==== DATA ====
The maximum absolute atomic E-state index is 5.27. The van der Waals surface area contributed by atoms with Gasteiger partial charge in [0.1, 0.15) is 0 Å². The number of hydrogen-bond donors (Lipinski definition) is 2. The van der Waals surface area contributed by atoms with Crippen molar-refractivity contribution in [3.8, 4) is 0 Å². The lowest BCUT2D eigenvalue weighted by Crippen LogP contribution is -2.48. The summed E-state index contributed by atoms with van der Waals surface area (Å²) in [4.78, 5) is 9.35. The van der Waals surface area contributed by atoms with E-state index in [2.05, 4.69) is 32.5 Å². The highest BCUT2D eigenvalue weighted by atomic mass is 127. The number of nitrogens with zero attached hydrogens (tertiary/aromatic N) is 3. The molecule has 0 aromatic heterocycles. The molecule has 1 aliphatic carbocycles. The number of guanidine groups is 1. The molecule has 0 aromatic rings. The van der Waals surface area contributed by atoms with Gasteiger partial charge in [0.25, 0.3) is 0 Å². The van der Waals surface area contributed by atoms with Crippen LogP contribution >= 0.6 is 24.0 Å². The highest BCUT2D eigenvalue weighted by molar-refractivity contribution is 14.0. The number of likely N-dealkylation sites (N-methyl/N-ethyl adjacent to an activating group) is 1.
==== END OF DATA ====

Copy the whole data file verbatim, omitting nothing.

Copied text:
The maximum absolute atomic E-state index is 5.27. The van der Waals surface area contributed by atoms with Gasteiger partial charge in [0.1, 0.15) is 0 Å². The number of hydrogen-bond donors (Lipinski definition) is 2. The van der Waals surface area contributed by atoms with Crippen molar-refractivity contribution in [3.8, 4) is 0 Å². The lowest BCUT2D eigenvalue weighted by Crippen LogP contribution is -2.48. The summed E-state index contributed by atoms with van der Waals surface area (Å²) in [4.78, 5) is 9.35. The van der Waals surface area contributed by atoms with E-state index in [2.05, 4.69) is 32.5 Å². The highest BCUT2D eigenvalue weighted by atomic mass is 127. The number of nitrogens with zero attached hydrogens (tertiary/aromatic N) is 3. The molecule has 0 aromatic heterocycles. The molecule has 1 aliphatic carbocycles. The number of guanidine groups is 1. The molecule has 0 aromatic rings. The van der Waals surface area contributed by atoms with Gasteiger partial charge in [0.25, 0.3) is 0 Å². The van der Waals surface area contributed by atoms with Crippen LogP contribution >= 0.6 is 24.0 Å². The highest BCUT2D eigenvalue weighted by molar-refractivity contribution is 14.0. The number of likely N-dealkylation sites (N-methyl/N-ethyl adjacent to an activating group) is 1.